Electrolyte beverages can be used if the athlete tolerates them, but other electrolytes are not essential until after the event. Experiment during training to find the best beverage for you.

Table 1: Sample menu of a high carbohydrate diet.
Food itemCaloriesGrams
8 ounces orange juice 120 28
1 cup oatmeal 132 23
1 medium banana 101 26
8 ounces low-fat milk 102 12
1 slice whole wheat toast 60 12
1 tablespoon jelly 57 15
2-ounce slice ham 104 0
1 ounce Swiss cheese 105 1
2 slices whole wheat bread 120 25
1 leaf lettuce 1 0
1 slice tomato 3 1
8 ounces apple juice 116 30
8 ounces skim milk 85 12
2 cookies 96 14
3 cups spaghetti 466 97
1 cup tomato sauce
with mushrooms
2 tablespoons Parmesan cheese 45 0
4 slices French bread 406 78
1 slice angel food cake 161 36
1/4 cup sliced strawberries 13 3
1/2 cup ice cream 133 16
16 ounces grape juice 330 83
6 fig cookies 386 81
TOTAL 3236 613
(75% of total calories)

Eating sugar or honey just before an event does not provide any extra energy for the event. It takes about 30 minutes for the sugar to enter the blood stream. This practice may also lead to dehydration. Water is needed to absorb the sugar into the cells. Furthermore, sugar eaten before an event may hinder performance because it triggers a surge of insulin. The insulin causes a sharp drop in blood sugar level in about 30 minutes. Competing when the blood sugar level is low leads to fatigue, nausea and dehydration.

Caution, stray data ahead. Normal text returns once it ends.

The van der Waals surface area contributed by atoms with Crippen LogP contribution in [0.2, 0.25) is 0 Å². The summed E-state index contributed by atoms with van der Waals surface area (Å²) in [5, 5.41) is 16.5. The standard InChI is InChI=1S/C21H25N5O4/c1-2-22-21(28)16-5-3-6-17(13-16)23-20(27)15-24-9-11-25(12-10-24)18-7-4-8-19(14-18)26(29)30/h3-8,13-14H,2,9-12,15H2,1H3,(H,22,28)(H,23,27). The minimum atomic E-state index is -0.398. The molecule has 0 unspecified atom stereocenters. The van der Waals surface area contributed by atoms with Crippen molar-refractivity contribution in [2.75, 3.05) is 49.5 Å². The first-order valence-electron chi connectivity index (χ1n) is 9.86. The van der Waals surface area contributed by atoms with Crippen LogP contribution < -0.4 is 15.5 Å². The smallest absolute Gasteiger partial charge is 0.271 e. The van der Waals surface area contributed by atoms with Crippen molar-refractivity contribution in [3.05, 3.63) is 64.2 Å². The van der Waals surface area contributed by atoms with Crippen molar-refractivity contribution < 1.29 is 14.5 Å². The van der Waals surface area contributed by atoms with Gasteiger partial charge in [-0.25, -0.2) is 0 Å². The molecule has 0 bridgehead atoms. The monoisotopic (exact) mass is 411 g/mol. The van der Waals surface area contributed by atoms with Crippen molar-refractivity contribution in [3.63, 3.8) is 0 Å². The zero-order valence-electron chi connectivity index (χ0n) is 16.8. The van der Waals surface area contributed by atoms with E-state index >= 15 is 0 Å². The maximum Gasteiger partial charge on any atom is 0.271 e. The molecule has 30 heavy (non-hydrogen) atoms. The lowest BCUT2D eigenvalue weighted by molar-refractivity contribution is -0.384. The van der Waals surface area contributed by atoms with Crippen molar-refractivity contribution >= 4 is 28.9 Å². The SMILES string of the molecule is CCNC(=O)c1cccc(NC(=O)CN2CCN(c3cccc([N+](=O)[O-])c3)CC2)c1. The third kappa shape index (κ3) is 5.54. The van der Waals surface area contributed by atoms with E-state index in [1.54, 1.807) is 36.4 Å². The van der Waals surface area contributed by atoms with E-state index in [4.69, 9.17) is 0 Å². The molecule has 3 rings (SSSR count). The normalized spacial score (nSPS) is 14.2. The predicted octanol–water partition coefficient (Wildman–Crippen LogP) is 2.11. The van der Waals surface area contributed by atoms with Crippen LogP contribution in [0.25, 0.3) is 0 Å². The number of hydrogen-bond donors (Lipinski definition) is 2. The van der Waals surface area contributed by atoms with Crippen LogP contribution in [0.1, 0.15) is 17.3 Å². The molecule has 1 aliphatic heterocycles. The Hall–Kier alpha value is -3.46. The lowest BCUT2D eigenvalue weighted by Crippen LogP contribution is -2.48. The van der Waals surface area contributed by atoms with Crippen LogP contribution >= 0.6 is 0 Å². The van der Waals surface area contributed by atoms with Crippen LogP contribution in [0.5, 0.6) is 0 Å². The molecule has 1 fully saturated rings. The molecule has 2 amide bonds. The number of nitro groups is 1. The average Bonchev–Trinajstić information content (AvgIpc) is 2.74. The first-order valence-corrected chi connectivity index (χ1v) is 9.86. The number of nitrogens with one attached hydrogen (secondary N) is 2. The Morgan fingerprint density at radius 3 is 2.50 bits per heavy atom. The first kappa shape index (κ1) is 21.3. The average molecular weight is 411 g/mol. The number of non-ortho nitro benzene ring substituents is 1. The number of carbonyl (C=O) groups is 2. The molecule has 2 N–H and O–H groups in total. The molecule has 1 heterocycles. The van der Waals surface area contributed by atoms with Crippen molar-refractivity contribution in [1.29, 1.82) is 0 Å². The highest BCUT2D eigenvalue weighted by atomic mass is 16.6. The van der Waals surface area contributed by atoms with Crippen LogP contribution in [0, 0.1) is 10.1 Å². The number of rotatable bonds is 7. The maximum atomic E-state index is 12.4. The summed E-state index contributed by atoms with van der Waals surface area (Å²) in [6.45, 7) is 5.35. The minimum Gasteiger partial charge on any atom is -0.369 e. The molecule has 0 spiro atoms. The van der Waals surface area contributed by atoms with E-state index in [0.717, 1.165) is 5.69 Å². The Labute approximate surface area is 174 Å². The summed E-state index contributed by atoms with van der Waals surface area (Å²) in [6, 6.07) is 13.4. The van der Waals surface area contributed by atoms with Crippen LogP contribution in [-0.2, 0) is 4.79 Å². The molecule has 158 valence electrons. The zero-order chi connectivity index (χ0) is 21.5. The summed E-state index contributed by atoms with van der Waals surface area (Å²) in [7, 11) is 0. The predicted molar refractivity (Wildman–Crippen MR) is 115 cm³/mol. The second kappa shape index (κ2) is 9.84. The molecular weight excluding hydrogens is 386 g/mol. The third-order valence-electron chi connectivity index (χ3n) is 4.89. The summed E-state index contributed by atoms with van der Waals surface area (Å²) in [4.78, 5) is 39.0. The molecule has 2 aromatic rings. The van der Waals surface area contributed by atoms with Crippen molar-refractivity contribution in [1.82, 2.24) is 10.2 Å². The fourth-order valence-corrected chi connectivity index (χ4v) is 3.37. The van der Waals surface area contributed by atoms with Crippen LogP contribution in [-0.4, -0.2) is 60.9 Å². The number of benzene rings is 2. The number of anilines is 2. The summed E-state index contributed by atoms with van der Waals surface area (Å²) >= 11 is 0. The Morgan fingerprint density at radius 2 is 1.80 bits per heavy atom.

A diet where 70 percent of calories comes from carbohydrates for three days prior to the event is sometimes helpful for endurance athletes. (See Table 1 for a sample menu.) Water retention often is associated with carbohydrate loading. This may cause stiffness in the muscles and sluggishness early in the event. A three-day regimen minimizes this effect. The previously suggested seven days of deprivation/repletion is not recommended due to increased risks of coronary heart disease. In addition, electrocardiograph abnormalities may occur and training during the deprivation phase may be difficult.


Water is an important nutrient for the athlete. Athletes should start any event hydrated and replace as much lost fluid as possible by drinking chilled liquids at frequent intervals during the event. Chilled fluids are absorbed faster and help lower body temperature. (See Table 2.)

Table 2: Recommendations for hydration.
Day before Drink fluids frequently
Pre-event meal 2-3 cups water
2 hours before 2-2 1/2 cups water
1/2 hour before 2 cups water
Every 10-15 minutes during the event 1/2 cup cool (45-55 degrees) water
After event 2 cups fluid for each pound lost
Next day Drink fluids frequently (it may take 36 hours to rehydrate completely).


Fat also provides body fuel. For moderate exercise, about half of the total energy expenditure is derived from free fatty acid metabolism. If the event lasts more than an hour, the body may use mostly fats for energy. Using fat as fuel depends on the event's duration and the athlete's condition. Trained athletes use fat for energy more quickly than untrained athletes. Consumption of fat should not fall below 15 percent of total energy intake because it may limit performance.  Athletes who are under pressures to achieve or maintain a low body weight are susceptible to using fat restriction and should be told that this will hinder their performance.